I have a confession to make.
As most of you know, I love Saabs. But even though I love Saabs, I also have an interest in other car companies. The ones I’ve mentioned most on this site are Alfa Romeo and Porsche. I’ve owned a couple of Alfas in my time and I definitely have either/both the Porsche 911 and/or 928 on my automotive bucket list.
But there’s more. I also have a soft spot, small as it is, for a good muscle car.
I knew a guy back in the late 1980s. He was probably in his early 20s and his parents owned a fast-food shop that a girlfriend of mine used to work at. They made great steak sandwhiches, by the way. I didn’t even have to state my order. I’d just walk in the door and Steve’s mother would nod in my direction and get the bacon on the grill. Great times.
Steve’s family were Greek and no-one did muscle cars in Melbourne better than the mediterraneans. Steve, young as he was, had a bright yellow Dodge Challenger from the early 1970s. The thing was big, loud, and it just gleamed. He’d done one hell of a job putting that car together and I can’t imagine the amount of money he must have spent on it.
When it came to cars that we could never afford to buy (i.e. most cars) my mates were mostly into Mustangs or early Aussie Holdens. I had a big soft spot for Burt Reynolds’ Screaming Chicken, but the car that really got my juices flowing was Steve’s Challenger.
Fast forward to today and the Big Three (such as they are) have a renewed pony car war going. Ford have had an updated Mustang for a while now. Chevy have the new Camaro and Dodge have a new Challenger. A few days ago, Dodge also announced the 2012 Charger SRT8, which is the car that piqued my interest in writing this piece.
There’s something about modern Dodge vehicles that really interests me. I know they don’t sell as many of them as what Ford and Chevy sell of their pony cars, but for me, they’ve still got that certain something. It’s most likely the flat-out aggressive looks.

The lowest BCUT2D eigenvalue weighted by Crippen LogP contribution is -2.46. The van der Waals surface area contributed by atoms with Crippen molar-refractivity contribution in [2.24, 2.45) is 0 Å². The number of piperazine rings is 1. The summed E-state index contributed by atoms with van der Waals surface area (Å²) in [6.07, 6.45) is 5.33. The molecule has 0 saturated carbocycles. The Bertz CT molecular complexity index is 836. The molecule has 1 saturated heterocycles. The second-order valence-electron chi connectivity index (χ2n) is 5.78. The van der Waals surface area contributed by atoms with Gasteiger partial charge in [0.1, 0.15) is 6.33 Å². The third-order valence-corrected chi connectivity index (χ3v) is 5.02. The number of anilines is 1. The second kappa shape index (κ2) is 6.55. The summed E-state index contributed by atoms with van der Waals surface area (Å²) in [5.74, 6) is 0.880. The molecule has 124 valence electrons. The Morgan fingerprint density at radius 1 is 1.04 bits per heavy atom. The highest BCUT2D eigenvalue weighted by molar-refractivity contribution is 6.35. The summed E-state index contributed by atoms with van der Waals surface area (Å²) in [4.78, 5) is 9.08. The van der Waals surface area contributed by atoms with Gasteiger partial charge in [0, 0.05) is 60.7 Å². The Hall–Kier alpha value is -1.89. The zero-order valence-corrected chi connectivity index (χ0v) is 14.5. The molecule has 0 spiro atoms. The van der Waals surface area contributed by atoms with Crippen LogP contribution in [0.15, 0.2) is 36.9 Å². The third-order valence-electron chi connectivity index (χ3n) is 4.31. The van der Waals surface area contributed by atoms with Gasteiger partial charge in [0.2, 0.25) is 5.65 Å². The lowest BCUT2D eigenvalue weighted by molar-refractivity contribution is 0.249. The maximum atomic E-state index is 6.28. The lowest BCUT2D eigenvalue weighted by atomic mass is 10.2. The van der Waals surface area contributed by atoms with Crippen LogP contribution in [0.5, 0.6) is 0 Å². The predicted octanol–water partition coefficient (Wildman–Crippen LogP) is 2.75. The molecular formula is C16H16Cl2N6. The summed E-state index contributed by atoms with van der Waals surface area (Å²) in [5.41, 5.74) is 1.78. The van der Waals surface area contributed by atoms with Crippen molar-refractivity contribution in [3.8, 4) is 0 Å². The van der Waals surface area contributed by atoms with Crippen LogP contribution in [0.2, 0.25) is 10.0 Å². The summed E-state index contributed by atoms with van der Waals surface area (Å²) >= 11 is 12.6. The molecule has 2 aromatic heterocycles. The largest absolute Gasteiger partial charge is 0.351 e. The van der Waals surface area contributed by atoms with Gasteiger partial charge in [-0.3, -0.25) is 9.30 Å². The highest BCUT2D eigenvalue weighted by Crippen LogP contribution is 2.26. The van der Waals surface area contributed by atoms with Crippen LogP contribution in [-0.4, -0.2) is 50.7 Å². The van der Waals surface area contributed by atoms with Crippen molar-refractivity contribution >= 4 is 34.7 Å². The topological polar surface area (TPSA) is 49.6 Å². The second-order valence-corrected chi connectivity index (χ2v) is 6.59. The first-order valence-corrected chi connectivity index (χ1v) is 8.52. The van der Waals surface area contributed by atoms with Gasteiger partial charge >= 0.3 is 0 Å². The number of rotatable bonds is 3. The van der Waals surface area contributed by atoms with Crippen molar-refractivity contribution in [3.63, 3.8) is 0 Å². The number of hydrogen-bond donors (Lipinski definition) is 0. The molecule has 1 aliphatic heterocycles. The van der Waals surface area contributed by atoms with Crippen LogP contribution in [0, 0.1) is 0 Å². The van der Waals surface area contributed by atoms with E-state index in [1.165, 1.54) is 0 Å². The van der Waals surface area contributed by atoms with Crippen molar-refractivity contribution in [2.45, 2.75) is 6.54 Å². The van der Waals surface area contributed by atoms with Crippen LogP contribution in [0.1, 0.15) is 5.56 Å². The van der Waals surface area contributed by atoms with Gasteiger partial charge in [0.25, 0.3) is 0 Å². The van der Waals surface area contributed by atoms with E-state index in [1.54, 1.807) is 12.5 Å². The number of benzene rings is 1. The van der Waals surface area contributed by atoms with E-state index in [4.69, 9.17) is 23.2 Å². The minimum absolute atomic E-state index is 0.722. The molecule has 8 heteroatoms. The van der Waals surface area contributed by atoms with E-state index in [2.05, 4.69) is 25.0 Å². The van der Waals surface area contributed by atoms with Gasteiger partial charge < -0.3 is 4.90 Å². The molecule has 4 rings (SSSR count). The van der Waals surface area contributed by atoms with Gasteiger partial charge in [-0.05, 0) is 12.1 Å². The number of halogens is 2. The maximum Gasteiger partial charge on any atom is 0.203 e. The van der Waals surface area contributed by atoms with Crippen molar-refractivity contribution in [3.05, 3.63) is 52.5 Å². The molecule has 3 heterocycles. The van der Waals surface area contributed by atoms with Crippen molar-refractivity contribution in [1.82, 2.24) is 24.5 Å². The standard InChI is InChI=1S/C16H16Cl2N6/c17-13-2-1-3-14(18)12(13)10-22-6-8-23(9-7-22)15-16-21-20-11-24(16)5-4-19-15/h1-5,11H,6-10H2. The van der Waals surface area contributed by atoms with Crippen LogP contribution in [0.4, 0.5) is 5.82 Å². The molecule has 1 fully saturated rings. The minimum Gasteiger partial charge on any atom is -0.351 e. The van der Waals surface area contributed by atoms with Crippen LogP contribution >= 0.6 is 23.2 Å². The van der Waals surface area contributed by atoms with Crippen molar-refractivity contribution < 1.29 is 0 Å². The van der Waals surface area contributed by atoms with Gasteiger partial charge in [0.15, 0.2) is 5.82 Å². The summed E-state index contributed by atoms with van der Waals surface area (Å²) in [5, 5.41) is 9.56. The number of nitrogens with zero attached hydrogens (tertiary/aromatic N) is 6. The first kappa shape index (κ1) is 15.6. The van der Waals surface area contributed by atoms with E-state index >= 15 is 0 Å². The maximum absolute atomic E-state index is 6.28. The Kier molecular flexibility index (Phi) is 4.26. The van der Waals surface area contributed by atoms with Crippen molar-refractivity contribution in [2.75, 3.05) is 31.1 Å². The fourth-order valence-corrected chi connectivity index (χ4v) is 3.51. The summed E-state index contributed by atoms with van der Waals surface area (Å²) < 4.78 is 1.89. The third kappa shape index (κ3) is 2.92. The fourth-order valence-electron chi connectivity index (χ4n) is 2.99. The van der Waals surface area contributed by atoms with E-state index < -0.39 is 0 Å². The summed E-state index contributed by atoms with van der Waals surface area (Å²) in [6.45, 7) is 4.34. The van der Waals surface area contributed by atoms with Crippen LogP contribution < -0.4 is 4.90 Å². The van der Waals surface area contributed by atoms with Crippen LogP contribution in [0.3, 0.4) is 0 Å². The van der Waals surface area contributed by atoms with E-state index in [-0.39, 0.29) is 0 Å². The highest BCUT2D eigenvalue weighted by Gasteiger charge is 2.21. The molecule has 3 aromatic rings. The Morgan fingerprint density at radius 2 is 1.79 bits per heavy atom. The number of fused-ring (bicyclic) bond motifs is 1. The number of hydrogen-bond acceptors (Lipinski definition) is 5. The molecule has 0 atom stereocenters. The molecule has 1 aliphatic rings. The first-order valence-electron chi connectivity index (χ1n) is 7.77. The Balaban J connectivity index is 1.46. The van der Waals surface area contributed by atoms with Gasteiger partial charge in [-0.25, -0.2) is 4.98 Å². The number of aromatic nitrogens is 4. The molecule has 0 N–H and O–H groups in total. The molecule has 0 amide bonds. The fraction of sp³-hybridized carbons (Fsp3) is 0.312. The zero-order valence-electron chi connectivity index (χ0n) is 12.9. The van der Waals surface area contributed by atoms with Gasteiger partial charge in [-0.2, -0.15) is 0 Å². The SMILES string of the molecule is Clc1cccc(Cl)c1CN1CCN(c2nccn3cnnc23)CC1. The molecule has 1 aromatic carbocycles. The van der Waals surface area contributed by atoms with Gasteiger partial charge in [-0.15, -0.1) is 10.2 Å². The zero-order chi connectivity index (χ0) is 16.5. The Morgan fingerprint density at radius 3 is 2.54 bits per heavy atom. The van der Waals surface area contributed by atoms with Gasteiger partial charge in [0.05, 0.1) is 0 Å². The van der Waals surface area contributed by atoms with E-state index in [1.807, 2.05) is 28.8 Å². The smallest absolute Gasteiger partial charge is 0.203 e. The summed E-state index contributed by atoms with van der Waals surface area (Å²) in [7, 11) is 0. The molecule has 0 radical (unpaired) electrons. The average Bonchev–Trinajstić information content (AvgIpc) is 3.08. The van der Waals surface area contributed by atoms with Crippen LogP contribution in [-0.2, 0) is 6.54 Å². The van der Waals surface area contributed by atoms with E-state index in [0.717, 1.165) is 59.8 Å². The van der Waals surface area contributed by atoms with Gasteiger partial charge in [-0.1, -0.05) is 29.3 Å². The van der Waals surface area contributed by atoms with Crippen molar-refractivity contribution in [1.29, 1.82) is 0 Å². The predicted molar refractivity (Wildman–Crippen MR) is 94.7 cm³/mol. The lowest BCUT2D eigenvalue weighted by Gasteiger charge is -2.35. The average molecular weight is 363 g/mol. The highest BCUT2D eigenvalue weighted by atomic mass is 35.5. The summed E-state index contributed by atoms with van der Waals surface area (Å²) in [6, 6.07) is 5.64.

To my eyes, the Mustang looks like it’s trying to be a hip, sophisticated version of it’s former self. The Camaro looks like a cartoon version of its former self. The Challenger and the Charger? They just look like they’d kill you if you glanced at them the wrong way.
They shout blue collar toughness, which is what muscle cars were all about. I could well imagine successful executives buying Mustangs and Camaros to get in touch with some glory days they may or may not have been part of. A Challenger buyer is getting something – and saying something – a bit more honest and earthbound to me.
The new SRT8 Challenger has 470hp.
There’s a new Camaro with 550hp and you can buy a Shelby Mustang with the same 550hp output.
The way we live here in blogland – constantly comparing one car to the other on the basis of numbers on a virtual page and the odd image – this would suggest to you that the Camaro and Mustang would be the better choice because they have more grunt. Sales would suggest that and reviews of the respective motors would probably suggest it too.
And I couldn’t care less. Based on my own brief in-person sightings of all three and my own historical leanings, I’d take the Challenger any day of the week.
It has perfectly sufficient grunt for my needs but more than that – it speaks to me about what a muscle car should be and it touches a spot in my own personal history. I don’t think I’ll ever add a muscle car to my garage, but if I were inclined to do so, I’d happily cruise around with my arm leaning out the window and
Prince The Boss cranking out Born to be Wild while I scoped out the local talent competition.
The Dodge Challenger is my pony car of choice and I couldn’t give a damn what anyone else thinks about it.
Everyone’s got their opinions, whether they be well-founded or not. It’s what matters to you that’s important in the choices that you make.
Worry not that commenter X thinks the 9-5 wagon might be difficult to reverse. Have you ever owned a car that you haven’t got accustomed to the proportions of? I haven’t, and I’ve had to reverse down some pretty curly driveways in my time.
Your work colleague’s opinion about Saab’s future prospects? Who cares? It’s your taste and preference and more importantly, your judgement that matters.
Don’t fret about commenter X2’s concerns about this, that or the other. Check it out for yourself and either get comfortable, or move on.
I’ve really enjoyed sharing the stories of people who have recently bought new Saabs here at SU. Of course, they have an investment in the car and are more likely to be happy with it. But personally speaking, I’ve found every one of those stories to be genuinely brimming with satisfaction over these vehicles.
And that’s what’s important.
The only stamp of approval required with any vehicle purchase you consider….. is your own.